However true, or honest, what is said may be; it is never as true, as honest, or as passionate as what is left unsaid. Others’ motives and reasons for their actions aren’t always revealed to us.  Abraham Lincoln said, “Better to remain silent and be thought a fool than to speak out and remove all doubt.” Lincoln refers to the subject as a fool according to others’ thoughts, not that the subject is actually a fool. The artistry of thoughts and actions we create will never be understood from the perspective of the on-looker, as it is so wholeheartedly recognized by oneself. We choose what performances or beliefs we deem the world deserving to see.

Dwelling in the sea of one’s subconscious desires and wants is an attempt at heavy bravado that will not remain afloat. Regardless, we can understand that one is to act in accordance with their desires, whether they are perceived as good or evil. These labeled actions are defined on the basis of the perspective of societal norms. With each of us learning behavior through our own experiences, what is normal? What is to be said for the people who aren’t raised innormal situations? And does the interest of one’s survival outweigh the interests of one’s attempt to gain happiness?

We either put ourselves in situations of interest and desire now, or we put ourselves in situations that correspond to the enhancing of our survival. Most people want to be trustworthy, but there are people who couldn’t care less if it’s not in their perceived best interest to be so. For some people, if there isn’t a high-risk for not being trustworthy, there may be outweighing benefits than your offer of trust. We all are guilty of acting in accordance with our priorities; otherwise we wouldn’t put our desires into action. We would let opportunities pass us by, we wouldn’t emphasis the commitments we make of our time, and we wouldn’t have learned anything at all. Successes learn to take advantage of the opportunities they are presented. When one has a definitive sense of what it is they are after, their path becomes clear and unambiguous.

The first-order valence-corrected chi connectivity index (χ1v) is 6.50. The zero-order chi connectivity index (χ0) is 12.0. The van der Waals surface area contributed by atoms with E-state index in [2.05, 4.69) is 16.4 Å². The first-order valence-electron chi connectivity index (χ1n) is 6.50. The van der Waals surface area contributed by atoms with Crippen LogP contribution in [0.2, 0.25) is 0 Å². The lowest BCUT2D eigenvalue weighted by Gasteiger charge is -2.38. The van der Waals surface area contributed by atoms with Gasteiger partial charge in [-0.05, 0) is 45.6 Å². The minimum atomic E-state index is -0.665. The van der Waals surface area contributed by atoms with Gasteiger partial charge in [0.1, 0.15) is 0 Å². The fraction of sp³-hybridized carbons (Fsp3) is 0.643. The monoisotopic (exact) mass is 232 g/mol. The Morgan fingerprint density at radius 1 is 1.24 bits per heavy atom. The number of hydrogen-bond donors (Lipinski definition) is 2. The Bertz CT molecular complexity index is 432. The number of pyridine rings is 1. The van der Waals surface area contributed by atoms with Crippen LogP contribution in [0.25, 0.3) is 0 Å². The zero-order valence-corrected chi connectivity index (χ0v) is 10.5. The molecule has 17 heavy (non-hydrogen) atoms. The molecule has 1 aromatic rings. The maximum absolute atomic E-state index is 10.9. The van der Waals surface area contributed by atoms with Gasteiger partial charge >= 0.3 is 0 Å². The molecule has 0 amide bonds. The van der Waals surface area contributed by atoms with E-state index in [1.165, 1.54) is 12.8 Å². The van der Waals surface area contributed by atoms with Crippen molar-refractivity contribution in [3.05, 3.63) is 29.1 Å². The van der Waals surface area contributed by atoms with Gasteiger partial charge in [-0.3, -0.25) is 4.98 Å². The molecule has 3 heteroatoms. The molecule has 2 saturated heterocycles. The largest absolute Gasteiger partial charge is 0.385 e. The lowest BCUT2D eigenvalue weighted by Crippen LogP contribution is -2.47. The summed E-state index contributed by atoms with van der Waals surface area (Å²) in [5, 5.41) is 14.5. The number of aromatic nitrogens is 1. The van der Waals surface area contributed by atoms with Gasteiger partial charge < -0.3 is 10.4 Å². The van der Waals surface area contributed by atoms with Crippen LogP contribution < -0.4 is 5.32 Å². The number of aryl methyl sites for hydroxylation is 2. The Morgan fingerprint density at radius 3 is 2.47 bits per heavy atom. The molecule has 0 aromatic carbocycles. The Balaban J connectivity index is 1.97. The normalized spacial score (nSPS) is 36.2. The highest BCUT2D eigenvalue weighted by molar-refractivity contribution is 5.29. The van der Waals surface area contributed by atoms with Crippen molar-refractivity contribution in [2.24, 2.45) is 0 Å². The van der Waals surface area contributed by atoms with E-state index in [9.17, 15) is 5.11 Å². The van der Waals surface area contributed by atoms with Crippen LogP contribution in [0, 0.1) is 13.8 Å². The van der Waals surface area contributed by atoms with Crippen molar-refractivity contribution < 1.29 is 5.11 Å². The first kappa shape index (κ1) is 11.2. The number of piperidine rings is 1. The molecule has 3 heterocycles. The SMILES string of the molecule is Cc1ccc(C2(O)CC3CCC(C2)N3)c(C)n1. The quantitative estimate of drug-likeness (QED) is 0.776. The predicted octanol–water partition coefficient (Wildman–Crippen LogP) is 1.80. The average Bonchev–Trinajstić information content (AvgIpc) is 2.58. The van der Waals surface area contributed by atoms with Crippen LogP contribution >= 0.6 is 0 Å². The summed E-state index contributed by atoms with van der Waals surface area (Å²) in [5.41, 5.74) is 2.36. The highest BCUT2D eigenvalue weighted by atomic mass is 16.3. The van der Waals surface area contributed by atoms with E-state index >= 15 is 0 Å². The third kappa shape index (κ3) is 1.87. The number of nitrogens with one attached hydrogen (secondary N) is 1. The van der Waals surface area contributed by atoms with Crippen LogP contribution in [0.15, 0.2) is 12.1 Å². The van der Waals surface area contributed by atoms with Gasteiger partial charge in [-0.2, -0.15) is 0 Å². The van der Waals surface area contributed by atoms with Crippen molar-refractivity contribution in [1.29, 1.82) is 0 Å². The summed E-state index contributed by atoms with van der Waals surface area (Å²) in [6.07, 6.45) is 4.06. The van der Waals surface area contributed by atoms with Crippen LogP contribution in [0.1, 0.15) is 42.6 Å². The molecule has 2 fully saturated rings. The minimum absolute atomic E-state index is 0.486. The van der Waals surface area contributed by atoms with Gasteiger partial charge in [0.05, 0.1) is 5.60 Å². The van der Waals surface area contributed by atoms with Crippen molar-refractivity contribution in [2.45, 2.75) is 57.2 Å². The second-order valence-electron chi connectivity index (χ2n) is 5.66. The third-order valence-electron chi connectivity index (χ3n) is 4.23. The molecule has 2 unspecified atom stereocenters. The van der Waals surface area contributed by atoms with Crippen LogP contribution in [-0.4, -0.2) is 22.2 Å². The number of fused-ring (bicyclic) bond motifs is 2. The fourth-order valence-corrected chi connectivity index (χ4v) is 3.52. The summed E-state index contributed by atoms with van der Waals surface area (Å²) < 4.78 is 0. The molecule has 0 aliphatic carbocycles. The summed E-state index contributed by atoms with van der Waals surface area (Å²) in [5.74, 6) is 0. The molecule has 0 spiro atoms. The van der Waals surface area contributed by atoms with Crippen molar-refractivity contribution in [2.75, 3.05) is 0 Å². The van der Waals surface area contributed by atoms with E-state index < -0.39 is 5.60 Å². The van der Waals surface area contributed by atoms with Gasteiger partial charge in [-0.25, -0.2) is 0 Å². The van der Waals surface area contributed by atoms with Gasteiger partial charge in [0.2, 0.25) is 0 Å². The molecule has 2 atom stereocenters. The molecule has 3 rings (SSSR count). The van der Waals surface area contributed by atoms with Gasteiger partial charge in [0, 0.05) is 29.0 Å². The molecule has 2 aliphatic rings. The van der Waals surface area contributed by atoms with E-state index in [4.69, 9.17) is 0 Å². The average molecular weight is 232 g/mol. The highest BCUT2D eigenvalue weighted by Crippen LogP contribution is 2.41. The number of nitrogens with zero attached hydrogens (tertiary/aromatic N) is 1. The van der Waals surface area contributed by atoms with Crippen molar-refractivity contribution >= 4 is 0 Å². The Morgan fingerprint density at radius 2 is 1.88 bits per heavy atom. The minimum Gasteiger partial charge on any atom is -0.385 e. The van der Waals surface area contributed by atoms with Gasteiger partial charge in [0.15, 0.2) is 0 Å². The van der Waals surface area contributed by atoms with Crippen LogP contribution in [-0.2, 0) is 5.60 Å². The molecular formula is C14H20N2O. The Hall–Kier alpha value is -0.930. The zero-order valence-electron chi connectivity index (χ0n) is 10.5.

Given a choice, you should trust that people are honest with you. Following a similar system installed to administer justice in this country, people are innocent until they prove themselves to be guilty. Trust is the behavior people exude (specific to the expected and anticipated action) when no one is around them. One way we can preview how people honor us (when they are not in our presence), is to monitor the words they make about others; to us, in the trust they bestow upon us. Whatever research or evidence you may draw, be wary of the impulsive desire to create subjective conclusions (pertaining to others) that match the desire to see people as we wish to see them. Some people may have the best intentions for us, but through our perceived notions of their untrustworthiness, we don’t grant the opportunity that allows one to prove or disprove their worth to us.